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‘I have achieved my goal’: Tranio interviews client 18 months after Budapest investment

In 2016, Roman, a lawyer from Kiev came to Tranio looking for a real estate investment opportunity in Budapest to bring him a steady income. We have already interviewed Roman about the process he went through with us 18 months ago, but today we are catching up with him again to find out if he achieved his planned yield, and if his real estate purchase has increased in price.

— Roman, please tell us in a few words about your purchase.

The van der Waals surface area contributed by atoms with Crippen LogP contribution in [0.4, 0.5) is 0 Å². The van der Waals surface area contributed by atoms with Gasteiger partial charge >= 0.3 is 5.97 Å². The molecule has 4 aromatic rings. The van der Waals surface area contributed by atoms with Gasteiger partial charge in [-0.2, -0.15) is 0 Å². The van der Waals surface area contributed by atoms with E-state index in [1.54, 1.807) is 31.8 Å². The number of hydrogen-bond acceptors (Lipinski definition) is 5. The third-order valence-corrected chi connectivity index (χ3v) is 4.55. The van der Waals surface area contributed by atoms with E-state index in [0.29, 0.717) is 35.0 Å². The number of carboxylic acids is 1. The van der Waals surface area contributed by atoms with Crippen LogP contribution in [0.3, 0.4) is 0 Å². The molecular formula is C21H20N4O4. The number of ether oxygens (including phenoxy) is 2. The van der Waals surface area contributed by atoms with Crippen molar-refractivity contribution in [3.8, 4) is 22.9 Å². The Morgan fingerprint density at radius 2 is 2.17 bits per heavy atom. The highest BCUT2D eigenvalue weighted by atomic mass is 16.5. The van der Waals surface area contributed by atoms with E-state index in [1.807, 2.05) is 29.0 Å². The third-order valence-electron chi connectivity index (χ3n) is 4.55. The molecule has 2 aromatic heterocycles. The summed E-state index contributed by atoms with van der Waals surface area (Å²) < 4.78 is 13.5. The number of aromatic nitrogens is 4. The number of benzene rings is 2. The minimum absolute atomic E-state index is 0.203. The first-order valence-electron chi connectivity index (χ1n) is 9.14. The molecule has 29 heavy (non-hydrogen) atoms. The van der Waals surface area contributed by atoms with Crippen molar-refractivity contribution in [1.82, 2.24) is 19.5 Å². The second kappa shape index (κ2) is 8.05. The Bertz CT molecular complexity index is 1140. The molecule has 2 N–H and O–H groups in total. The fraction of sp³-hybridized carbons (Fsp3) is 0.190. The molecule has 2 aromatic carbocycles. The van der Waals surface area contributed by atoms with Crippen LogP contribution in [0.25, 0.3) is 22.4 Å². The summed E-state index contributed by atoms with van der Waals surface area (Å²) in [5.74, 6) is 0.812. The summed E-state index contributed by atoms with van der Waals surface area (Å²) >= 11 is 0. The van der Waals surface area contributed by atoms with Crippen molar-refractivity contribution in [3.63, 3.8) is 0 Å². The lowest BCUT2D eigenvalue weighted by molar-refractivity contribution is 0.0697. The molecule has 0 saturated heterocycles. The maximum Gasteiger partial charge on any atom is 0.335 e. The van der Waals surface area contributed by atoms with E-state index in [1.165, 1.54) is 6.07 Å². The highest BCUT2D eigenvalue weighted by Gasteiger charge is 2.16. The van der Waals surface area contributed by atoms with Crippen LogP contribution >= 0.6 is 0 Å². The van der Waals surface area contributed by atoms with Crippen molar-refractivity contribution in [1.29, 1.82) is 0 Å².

— Well, this is a two-bedroom apartment located in the central V district of the city. The prime location and scarcity of two-bedroom apartments available for rent in the area makes my apartment popular among travelling families, and companies of two couples who can stay separately, without interfering with each other.

I started the purchasing procedure in March 2016. I signed a purchase offer in May of the same year, and the purchase deed was executed in August after getting permission to buy the apartment from the Hungarian authorities. In December, I finished the renovation of the apartment, equipped it with everything necessary and began to rent it out short term.

— With the help of a management company?